Referendum on election changes fails
Published: Tuesday, March 19, 2013 at 10:23 p.m.
Last Modified: Tuesday, March 19, 2013 at 10:23 p.m.
A charter amendment to change the schedule for city of Gainesville elections went down to a sound defeat Tuesday.
More than 56 percent of the votes cast were against referendum.
The proposed charter amendment would have moved city elections from every year in the spring to the fall of odd years and it would have extended commissioners' terms from three years to four years.
There were 6,438 votes against the changes, or 56.36 percent, and 4,986 or 43.64 percent favoring them.
The City Commission's latest round of talks on potentially changing the election schedule started in early 2012. At that time, the focus was on trying to boost turnout that hovers in the teens — turnout was less than 15 percent Tuesday — by potentially moving to general election years to coincide with county, state and federal races.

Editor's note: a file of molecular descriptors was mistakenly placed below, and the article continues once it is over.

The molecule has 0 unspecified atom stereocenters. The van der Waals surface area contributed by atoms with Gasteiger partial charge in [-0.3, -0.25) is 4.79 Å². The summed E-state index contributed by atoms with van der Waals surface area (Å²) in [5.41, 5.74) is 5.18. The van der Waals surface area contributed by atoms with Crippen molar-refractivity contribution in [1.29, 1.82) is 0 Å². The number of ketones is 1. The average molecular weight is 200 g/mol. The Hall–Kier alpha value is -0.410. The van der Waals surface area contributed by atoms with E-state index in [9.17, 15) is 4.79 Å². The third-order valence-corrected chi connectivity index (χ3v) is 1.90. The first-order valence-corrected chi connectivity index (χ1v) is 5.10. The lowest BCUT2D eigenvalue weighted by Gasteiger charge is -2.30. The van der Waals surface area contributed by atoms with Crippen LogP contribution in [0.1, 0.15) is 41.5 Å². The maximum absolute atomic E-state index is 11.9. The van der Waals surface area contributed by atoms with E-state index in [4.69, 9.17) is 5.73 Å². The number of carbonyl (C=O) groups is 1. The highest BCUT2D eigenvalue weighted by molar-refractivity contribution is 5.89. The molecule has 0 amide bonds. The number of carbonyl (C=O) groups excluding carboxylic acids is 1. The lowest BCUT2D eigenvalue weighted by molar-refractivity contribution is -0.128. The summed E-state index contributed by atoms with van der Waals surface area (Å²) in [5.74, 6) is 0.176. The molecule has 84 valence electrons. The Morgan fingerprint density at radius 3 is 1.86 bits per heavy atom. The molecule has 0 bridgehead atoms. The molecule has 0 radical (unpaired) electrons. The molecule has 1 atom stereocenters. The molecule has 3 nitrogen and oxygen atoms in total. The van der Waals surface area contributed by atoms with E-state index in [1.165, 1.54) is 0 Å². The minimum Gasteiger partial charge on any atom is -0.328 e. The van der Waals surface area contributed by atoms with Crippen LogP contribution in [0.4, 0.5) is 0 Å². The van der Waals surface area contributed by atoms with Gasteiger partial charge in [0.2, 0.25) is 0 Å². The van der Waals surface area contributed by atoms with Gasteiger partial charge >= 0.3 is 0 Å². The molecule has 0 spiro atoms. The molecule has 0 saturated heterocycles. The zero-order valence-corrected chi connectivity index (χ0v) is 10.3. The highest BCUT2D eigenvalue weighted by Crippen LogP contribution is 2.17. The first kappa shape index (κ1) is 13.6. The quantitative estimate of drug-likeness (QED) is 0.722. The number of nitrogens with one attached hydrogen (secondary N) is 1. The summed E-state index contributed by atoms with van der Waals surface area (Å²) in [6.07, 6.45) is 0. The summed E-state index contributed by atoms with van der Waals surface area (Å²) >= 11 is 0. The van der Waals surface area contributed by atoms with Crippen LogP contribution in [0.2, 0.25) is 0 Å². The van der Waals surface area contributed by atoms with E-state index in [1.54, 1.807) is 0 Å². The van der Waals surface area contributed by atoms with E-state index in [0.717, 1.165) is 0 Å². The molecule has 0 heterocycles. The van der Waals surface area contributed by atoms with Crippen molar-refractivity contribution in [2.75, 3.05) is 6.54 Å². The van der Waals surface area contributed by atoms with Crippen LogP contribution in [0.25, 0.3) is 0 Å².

But that led to talk about city issues and city candidates getting lost in the shuffle and left at the bottom of a lengthy ballot. Then came the proposal to go to an every-other-year schedule in the fall of odd years. Moving away from annual elections would have brought a savings when the annual costs for elections run in the range of $200,000. But there was no evidence presented that it would boost turnout.
The move to fall elections and change to four-year terms would have taken full effect in 2017. Neither of the offices on the ballot Tuesday would have had their terms extended.
Commissioner Thomas Hawkins, who was skeptical of the proposed changes that went to voters Tuesday, said Tuesday night that he plans to push for partisan elections in even years when the City Commission launches a charter review process in upcoming months.